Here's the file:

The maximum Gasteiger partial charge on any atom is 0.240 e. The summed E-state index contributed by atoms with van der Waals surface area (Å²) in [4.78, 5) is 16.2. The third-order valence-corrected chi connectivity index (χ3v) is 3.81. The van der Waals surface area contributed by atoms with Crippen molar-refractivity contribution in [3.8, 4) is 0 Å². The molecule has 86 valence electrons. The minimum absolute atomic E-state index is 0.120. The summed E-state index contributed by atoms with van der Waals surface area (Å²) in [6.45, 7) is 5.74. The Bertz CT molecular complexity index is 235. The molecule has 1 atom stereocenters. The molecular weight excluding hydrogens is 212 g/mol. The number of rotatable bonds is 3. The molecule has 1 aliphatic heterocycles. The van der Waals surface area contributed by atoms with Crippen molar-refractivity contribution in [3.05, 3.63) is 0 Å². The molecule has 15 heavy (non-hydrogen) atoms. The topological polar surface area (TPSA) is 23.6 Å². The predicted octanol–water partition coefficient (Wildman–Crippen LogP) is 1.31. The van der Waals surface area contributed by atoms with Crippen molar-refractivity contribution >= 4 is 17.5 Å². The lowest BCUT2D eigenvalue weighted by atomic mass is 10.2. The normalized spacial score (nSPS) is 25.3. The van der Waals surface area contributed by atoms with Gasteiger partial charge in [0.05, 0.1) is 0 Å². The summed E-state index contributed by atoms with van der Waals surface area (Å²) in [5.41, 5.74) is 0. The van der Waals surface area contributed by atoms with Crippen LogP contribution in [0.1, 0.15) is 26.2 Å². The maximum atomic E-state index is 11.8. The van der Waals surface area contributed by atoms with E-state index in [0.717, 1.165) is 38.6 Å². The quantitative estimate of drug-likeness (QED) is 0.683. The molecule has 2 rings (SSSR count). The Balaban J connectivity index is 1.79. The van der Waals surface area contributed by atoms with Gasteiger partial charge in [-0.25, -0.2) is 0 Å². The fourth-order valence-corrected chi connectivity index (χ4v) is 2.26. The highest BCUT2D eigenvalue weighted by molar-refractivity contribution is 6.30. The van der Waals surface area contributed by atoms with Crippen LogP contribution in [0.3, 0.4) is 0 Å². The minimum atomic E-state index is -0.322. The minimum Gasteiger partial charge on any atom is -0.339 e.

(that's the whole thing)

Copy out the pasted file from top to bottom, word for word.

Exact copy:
The maximum Gasteiger partial charge on any atom is 0.240 e. The summed E-state index contributed by atoms with van der Waals surface area (Å²) in [4.78, 5) is 16.2. The third-order valence-corrected chi connectivity index (χ3v) is 3.81. The van der Waals surface area contributed by atoms with Crippen molar-refractivity contribution in [3.8, 4) is 0 Å². The molecule has 86 valence electrons. The minimum absolute atomic E-state index is 0.120. The summed E-state index contributed by atoms with van der Waals surface area (Å²) in [6.45, 7) is 5.74. The Bertz CT molecular complexity index is 235. The molecule has 1 atom stereocenters. The molecular weight excluding hydrogens is 212 g/mol. The number of rotatable bonds is 3. The molecule has 1 aliphatic heterocycles. The van der Waals surface area contributed by atoms with Crippen molar-refractivity contribution in [3.05, 3.63) is 0 Å². The molecule has 15 heavy (non-hydrogen) atoms. The topological polar surface area (TPSA) is 23.6 Å². The predicted octanol–water partition coefficient (Wildman–Crippen LogP) is 1.31. The van der Waals surface area contributed by atoms with Crippen molar-refractivity contribution >= 4 is 17.5 Å². The lowest BCUT2D eigenvalue weighted by atomic mass is 10.2. The normalized spacial score (nSPS) is 25.3. The van der Waals surface area contributed by atoms with Gasteiger partial charge in [0.05, 0.1) is 0 Å². The summed E-state index contributed by atoms with van der Waals surface area (Å²) in [5.41, 5.74) is 0. The van der Waals surface area contributed by atoms with Crippen LogP contribution in [0.1, 0.15) is 26.2 Å². The maximum atomic E-state index is 11.8. The van der Waals surface area contributed by atoms with E-state index in [0.717, 1.165) is 38.6 Å². The quantitative estimate of drug-likeness (QED) is 0.683. The molecule has 2 rings (SSSR count). The Balaban J connectivity index is 1.79. The van der Waals surface area contributed by atoms with Gasteiger partial charge in [-0.25, -0.2) is 0 Å². The fourth-order valence-corrected chi connectivity index (χ4v) is 2.26. The highest BCUT2D eigenvalue weighted by molar-refractivity contribution is 6.30. The van der Waals surface area contributed by atoms with Crippen LogP contribution in [0.3, 0.4) is 0 Å². The minimum atomic E-state index is -0.322. The minimum Gasteiger partial charge on any atom is -0.339 e.